In the Man vs. Machine chess match, it is all tied after 4 games. A win apiece and two draws. The next game is tomorrow, with Kasparaov playing white. Kasparov has had the computer on the ropes early each time he's had white, so he's looking for a win here, and a draw in the sixth and final game on Friday to win the match.

In books, I just finished reading How To Be Alone by Jonathan Franzen. (You might remember him from the brouhaha he got himself into with Oprah and her Book Club.) This collection of essays was published in 2002. The theme, such as there is one, is about privacy and having a sense of aloneness in today's noisy culture. The essays have a bite and a wit to them reminiscent of Franzen's friend David Foster Wallace. Franzen is a writer of enormous talent. He has that gift that all great writers do. He takes a thought that may be just on the edge of your consciousness, you're not sure how to crystallize it, and Franzen puts into words exactly what needs to be said, and does it so eloquently you slap your forehead and say that's so simple, why didn't I think of that.

Norman Mailer said about Franzen "But there are more and more skilled novelists today. Their themes get smaller, for the most part, but their techniques and talents get more and more refined. Jonathan Franzen is the arch example. He could become a great writer, he's got the stuff. I don't know that he's willing to pay the price. Because with the talent he's got, he's like a certain kind of wealthy man: he's not going to try to become a billionaire. That describes most authors."

One little nugget from his famous Harper's essay. He got a letter from Don DeLillo, who said this:

"The writer leads, he doesn't follow. The dynamic lives in
the writer's mind, not in the size of the audience.

Writing is a form of personal freedom. It frees us from the mass
identity we see in the making all around us. In the end, writers will write not to be outlaw heroes of some underculture but mainly to save themselves, to survive as individuals."

I'm going to start in on a collection of essays by Martin Amis (son of Kingsley Amis, author of the wonderful Lucky Jim.) Also about to start in on a book by Louise Erdrich, The Last Report on the Miracles at Little No Horse.

On the personal writing front, I have three stories out collecting rejection slips. I've trunked another one for now, and am working on a fifth.

Monday, February 03, 2003

Walking, Driving, Slipping, Plowing In A Winter Wonderland. Well, winter continues to make up for lost time. We got somewhere between 6 and 8 inches of snow since yesterday. The main roads were plowed by this morning, and the freeway was fine, just very wet, but the drive in was much better than I thought. The side streets were still full of snow though, so getting around was a bit dicey. The front wheel drive helped, but I miss my 4 wheel drive. And, cold weather is headed our way again. This weekend could bring the coldest temps yet. And looking ahead, it means the church will be freezing. That building just doesn't get very warm, and when the front door is open, all that cold air goes straight in. Playing in the orchestra up there gets to be quite chilly, especially since we sit by a side exit and it is rather drafty. Oh well.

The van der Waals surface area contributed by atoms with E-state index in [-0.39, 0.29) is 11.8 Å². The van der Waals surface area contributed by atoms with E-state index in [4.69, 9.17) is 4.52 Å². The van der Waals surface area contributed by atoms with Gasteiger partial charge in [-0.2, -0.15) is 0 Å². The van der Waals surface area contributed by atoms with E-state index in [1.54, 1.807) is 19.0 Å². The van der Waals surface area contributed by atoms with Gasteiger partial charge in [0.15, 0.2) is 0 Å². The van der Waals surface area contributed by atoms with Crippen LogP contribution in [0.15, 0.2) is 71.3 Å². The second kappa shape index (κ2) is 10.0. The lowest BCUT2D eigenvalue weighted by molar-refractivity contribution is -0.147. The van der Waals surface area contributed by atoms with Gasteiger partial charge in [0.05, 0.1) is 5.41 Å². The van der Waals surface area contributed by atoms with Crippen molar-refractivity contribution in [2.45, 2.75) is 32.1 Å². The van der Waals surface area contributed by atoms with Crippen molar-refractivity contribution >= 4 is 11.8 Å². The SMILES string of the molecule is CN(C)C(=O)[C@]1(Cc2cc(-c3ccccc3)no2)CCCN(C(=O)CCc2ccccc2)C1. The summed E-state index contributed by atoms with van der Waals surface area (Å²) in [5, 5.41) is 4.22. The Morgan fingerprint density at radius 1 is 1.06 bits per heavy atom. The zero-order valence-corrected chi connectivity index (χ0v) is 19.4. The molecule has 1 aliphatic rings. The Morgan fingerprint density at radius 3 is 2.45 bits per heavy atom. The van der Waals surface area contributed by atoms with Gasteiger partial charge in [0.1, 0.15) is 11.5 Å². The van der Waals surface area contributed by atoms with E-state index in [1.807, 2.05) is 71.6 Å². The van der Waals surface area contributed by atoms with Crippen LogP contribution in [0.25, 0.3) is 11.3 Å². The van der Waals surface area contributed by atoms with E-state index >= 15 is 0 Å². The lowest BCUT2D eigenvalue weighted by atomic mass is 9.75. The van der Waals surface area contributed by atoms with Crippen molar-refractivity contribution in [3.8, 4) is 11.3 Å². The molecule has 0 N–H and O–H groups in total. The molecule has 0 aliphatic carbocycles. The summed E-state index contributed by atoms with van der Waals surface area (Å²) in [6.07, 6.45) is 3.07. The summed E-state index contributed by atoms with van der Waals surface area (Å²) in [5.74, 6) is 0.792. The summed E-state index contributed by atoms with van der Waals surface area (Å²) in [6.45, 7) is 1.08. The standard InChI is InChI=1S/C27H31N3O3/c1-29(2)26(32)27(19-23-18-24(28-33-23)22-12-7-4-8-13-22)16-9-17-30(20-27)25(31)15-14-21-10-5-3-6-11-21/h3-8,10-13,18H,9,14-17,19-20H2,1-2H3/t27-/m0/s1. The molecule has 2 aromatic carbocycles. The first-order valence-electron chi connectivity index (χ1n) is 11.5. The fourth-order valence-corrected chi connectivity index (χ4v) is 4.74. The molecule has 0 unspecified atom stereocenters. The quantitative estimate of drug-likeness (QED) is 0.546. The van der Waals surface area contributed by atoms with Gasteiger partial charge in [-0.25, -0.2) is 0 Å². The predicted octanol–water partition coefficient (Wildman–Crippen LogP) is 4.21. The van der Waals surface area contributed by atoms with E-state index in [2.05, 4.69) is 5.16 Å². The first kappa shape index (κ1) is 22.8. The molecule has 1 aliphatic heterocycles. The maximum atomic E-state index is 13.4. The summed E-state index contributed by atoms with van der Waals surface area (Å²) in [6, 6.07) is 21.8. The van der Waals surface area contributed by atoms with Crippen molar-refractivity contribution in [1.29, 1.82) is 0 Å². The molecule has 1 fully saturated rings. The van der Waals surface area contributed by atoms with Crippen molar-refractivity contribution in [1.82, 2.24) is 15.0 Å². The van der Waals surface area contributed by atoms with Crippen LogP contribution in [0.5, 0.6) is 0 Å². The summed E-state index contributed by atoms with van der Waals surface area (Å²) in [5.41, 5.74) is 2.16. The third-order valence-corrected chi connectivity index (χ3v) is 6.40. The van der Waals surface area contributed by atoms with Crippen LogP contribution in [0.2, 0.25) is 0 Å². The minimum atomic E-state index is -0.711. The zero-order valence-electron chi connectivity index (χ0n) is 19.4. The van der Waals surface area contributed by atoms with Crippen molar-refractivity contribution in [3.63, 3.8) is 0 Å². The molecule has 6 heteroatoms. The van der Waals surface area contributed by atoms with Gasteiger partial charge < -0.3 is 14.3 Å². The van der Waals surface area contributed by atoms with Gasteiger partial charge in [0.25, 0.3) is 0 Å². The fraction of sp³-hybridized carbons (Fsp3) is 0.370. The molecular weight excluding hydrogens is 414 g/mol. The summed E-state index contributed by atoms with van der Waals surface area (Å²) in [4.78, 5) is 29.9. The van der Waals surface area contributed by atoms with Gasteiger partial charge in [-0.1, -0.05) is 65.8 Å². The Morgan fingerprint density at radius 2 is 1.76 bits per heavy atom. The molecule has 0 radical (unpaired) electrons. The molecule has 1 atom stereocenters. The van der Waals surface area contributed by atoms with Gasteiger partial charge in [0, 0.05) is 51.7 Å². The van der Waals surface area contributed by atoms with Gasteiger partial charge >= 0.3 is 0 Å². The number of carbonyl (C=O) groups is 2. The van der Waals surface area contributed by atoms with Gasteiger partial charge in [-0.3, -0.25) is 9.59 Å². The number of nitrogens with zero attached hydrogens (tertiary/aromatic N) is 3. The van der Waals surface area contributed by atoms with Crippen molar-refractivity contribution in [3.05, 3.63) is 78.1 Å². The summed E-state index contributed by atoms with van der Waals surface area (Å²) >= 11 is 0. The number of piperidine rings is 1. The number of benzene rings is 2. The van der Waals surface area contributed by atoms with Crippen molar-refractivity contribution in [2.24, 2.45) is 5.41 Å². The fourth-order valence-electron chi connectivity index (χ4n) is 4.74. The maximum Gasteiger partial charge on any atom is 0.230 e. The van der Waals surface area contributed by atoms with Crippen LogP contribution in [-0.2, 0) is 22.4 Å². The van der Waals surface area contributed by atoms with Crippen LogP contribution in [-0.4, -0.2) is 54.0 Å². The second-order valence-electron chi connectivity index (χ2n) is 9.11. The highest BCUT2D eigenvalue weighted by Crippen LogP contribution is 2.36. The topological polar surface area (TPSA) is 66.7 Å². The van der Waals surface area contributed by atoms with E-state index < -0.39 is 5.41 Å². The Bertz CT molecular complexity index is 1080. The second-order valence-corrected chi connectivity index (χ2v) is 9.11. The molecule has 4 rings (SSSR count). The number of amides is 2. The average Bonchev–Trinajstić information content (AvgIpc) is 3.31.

When I dropped John off this morning at Sue's, he said what sounded like "I like ducks", and then he said "noise". Who knows what he was thinking about.

Saturday, February 01, 2003

R.I.P, Columbia. The space shuttle disintegrated during reentry this morning, as part of its descent to land in Florida. No word on the cause. Some historical perspective, after the Challenger accident in 1986, it came to light that there had been an Air Force study done that concluded there was a 1 in 35 chance of the booster rocket failing. That study was disputed by others, but it was interesting to note at the time that Challenger was the 25th flight to date. While this Columbia accident didn't have anything to do with a booster rocket, this was the 107th space shuttle flight.

January has not been a good month for the space program. The Challenger accident happened January 28, 1986. The Apollo 1 accident that killed three astronauts happened January 27, 1967. And while this Columbia accident happened February 1, they are all remarkably close.

I was reading a bit with John this morning. I usually let him pick what he wants to read. He brought over his Moptop book, and as soon as I started reading he started making his roaring sound. I was pretty sure it had something to do with the book, cuz he'll do that, he always remembers things so well and will say things before you get to them. So sure enough, I got to the page where Moptop was down on all fours, and with his moppy hair he pretended to be a roaring lion.

Just before I put him down for his nap, we were in the living room. I was just laying on the floor. I had his music on like we usually do, and all of a sudden he came over and said help, help, and pulled me to my feet. And he said 'mikkis' (music) and then something, I couldn't quite figure out what it is, till I realized he was saying waltz. Then he said dance. He likes to be held, and we hold one hand out, and dance around the room. The music that started playing was a classical piece, and so he wanted to dance the waltz!